Guimarães, Portugal: Europe’s cultural enigma

What links Berlin and Paris with tiny Guimarães in Portugal? David Atkinson explains on a visit to the city, newly crowned European Capital of Culture.
Athens blazed the trail in 1985. Florence, Berlin and Paris followed in its wake. Closer to home, Glasgow and Liverpool have also enjoyed their centre-stage moments in the cultural spotlight. This year, Guimarães is one of the two cities hosting events for the European Capital of Culture (the other is Maribor in Slovenia).

Guimarães? You may well ask. The former industrial city in northern Portugal’s less-explored Minho region hardly trips off the tongue. There are no direct flights from Britain, no well-trodden route similar to the Douro Valley wine trail to the east. Culturally, too, the north of Portugal is known primarily for Porto, some 37 miles (60km) south-west of Guimarães, with its imposing Serralves Museum of Contemporary Art and buzzy, after-dark street life. Guimarães is an enigma.

But for Carlos Martins, the CEO of the Guimarães 2012 Foundation, hosting a scaled-down, post-austerity event is the very thing that sets the city apart. “We have more chance to surprise people as a small-scale city. The challenge is greater, but then so is our commitment,” says the former academic with an interest in cultural geography.
I arrived at dusk with little idea what to expect. My first impression was of a city similar to York or Durham: sturdy city walls, cobbled courtyards and labyrinthine backstreets. The Old Town, anchored by the twin squares of Largo da Oliveira and Praça Santiago, has been recognised by Unesco for its cultural heritage and there are historic buildings aplenty – monasteries, churches and palaces testify to the city’s pivotal role as the 12th-century birthplace of the modern nation.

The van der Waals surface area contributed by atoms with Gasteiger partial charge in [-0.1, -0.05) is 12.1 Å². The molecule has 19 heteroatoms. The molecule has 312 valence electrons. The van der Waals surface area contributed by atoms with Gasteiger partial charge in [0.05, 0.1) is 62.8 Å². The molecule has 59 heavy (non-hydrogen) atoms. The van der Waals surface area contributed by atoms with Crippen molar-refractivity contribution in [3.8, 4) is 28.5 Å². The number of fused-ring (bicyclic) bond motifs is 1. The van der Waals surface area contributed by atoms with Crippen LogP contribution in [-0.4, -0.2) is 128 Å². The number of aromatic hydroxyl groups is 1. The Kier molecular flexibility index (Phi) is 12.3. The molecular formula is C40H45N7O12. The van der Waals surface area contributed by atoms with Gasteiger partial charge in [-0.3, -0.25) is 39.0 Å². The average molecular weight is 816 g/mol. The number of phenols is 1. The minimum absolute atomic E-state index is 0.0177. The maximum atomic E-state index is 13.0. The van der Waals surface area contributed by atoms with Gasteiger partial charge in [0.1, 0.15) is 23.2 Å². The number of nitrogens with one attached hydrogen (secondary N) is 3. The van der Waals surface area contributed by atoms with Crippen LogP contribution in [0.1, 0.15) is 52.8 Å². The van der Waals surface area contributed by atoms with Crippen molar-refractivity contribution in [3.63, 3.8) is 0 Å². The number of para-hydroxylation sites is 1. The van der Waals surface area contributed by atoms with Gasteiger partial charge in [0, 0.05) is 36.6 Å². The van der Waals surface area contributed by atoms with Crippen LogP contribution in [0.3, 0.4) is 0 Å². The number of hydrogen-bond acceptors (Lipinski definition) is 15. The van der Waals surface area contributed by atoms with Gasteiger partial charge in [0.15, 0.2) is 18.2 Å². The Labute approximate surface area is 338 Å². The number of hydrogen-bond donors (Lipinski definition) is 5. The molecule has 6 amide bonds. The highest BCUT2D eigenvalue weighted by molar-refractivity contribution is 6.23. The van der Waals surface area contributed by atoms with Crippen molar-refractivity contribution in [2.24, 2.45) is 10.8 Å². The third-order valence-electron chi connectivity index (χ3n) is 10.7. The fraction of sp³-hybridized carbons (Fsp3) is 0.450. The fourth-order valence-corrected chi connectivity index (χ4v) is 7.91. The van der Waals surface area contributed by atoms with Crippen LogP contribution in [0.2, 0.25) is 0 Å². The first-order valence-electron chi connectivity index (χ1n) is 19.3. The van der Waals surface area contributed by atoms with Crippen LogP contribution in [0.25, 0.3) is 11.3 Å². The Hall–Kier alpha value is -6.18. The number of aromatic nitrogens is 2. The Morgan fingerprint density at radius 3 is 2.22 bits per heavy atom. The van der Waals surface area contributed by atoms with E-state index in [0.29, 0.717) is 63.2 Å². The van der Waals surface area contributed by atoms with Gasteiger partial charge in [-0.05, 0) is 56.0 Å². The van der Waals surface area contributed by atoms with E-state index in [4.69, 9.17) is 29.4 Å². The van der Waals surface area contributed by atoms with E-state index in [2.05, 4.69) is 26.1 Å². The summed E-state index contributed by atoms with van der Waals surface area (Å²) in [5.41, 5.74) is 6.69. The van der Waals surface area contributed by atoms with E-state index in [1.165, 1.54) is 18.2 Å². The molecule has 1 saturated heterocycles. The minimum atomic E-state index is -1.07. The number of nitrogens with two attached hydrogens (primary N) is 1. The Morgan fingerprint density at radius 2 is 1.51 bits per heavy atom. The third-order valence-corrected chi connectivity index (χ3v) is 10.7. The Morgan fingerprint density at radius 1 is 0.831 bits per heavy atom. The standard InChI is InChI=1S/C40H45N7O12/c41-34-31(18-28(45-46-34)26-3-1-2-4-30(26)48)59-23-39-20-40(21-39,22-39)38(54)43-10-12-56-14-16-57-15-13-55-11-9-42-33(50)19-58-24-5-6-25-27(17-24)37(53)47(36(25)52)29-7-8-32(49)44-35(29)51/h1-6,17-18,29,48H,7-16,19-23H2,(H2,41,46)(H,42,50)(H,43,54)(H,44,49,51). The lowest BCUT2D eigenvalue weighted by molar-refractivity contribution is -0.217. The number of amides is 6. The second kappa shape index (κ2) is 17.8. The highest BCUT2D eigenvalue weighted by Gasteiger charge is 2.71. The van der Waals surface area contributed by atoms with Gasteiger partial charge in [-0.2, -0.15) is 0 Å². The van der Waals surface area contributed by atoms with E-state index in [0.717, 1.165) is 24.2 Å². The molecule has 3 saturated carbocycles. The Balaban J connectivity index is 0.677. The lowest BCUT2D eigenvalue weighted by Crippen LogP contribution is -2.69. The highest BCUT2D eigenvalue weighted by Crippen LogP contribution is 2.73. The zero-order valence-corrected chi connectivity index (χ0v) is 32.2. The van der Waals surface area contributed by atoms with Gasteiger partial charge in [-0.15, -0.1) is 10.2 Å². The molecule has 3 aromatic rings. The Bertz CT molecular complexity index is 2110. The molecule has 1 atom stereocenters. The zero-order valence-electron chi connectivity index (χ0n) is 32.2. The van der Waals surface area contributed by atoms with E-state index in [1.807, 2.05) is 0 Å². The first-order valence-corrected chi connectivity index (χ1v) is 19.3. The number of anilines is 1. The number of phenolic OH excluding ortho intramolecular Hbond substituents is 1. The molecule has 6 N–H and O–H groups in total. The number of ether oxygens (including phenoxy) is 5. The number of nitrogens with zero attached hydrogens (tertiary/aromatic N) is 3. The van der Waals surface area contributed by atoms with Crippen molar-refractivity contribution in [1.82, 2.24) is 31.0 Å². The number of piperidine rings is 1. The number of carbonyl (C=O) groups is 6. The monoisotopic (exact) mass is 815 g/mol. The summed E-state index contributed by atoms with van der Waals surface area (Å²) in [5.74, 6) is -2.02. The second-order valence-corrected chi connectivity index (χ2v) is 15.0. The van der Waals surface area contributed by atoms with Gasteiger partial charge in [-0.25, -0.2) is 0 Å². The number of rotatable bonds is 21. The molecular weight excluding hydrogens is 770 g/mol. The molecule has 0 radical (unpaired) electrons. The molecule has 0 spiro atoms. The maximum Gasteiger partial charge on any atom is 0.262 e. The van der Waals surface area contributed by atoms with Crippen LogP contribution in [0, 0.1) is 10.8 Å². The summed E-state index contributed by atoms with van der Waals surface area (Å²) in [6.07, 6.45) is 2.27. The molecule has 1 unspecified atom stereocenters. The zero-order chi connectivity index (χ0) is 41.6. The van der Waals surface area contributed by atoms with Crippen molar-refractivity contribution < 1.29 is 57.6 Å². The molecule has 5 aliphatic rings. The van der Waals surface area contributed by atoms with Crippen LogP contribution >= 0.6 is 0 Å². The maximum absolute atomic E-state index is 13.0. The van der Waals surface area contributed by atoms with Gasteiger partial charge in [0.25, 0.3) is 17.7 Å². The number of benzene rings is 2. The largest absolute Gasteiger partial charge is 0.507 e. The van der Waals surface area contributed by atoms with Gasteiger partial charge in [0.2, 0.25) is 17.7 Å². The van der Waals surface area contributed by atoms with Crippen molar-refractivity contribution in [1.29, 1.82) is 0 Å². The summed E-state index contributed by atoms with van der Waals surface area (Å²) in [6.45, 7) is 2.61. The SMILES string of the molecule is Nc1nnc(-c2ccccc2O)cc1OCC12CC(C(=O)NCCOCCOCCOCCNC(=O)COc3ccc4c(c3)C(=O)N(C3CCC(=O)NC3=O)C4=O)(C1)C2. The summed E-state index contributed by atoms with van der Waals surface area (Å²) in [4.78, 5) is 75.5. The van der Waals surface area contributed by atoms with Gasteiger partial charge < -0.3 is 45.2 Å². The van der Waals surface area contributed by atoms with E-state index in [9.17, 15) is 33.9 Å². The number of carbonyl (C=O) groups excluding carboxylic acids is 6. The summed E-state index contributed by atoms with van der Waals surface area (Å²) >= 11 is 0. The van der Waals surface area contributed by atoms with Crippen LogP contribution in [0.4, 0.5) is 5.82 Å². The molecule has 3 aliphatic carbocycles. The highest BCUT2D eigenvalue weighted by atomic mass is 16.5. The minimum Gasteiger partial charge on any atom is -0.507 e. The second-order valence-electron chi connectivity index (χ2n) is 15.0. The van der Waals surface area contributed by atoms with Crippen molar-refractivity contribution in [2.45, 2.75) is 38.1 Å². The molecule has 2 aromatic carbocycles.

But a “cultural melting pot”? Hardly. Then, as I took a seat at a small tapas bar on Oliveira Square that evening, I started to appreciate the city’s low-key charm. A light but tasty dinner of Portuguese cheeses, meats and olives, washed down with a glass of the local vinho verde, was remarkably good value at around £10. A young crowd started to bring a buzz of animation to the café terraces of the old square. Even the adjoining Alberto Sampaio Museum, which combines sacred art with more contemporary exhibitions from Portuguese artists, opens until midnight during July and August for exhibitions and tours. There was life behind those old doors after all.

Over the next couple of days I found the best way to soak up the local culture was simply to wander the ancient passageways in the early spring sun. The fusion of history-creviced architecture and the budding contemporary culture was particularly appealing. I found small, independent art galleries that had sprung up in old merchants’ houses and tiny, design-led boutiques rubbing shoulders with lost-in-time ironmongers.

The cultural programme for the year reflects this beneath-the-surface ambience. Carlos Martins’s team of young and enthusiastic cultural programmers has moved away from headline-grabbing names in favour of less-established projects, a series of artists in residence and a strong emphasis on work by local artists.

One of the first events to be staged in January was a series of small concerts in which the musicians played in family living rooms around the city. In the coming months, the French travelling theatre group, Footsbarn, will present its take on Shakespeare’s The Tempest and Cesena, a dance performance from the Belgian choreographer, Anne Teresa De Keersmaeker, will be staged at dawn in an old church.

The one concession in scale is a major new arts centre, the Platform for Arts and Creativity, which opens in June on the fringe of the newly restyled Toural Square. The three-gallery complex, built on the site of the old public market, will host visiting exhibitions of contemporary work and a new permanent home for work by the modern Portuguese artist José de Guimarães.

“Our strategy is simple,” says Martins. “To be relevant to today and offer a future impact. We are raising questions about what is European culture at the moment.”

During my stay I’d heard much about the city’s 50-odd cultural associations, the lifeblood of the local arts scene, which plough their diverse cultural furrows behind centuries-old courtyards. On the last night I finally ventured behind one of the façades, opening a tiny door onto a snug bar in the building belonging to the cultural association responsible for Guimarães’s well-established international jazz festival each November.

A group of old men gathered around a flickering television screen in the first room. The barman handed me a large tumbler of port and I moved through to the next room, where the open fire, cool jazz soundtrack and chatter of young art students provided a stark contrast.

Typical Guimarães. Venture behind those closed doors and there’s a delightfully understated world of culture waiting to be explored.

More information and Source: David Atkinson at the Telegraph

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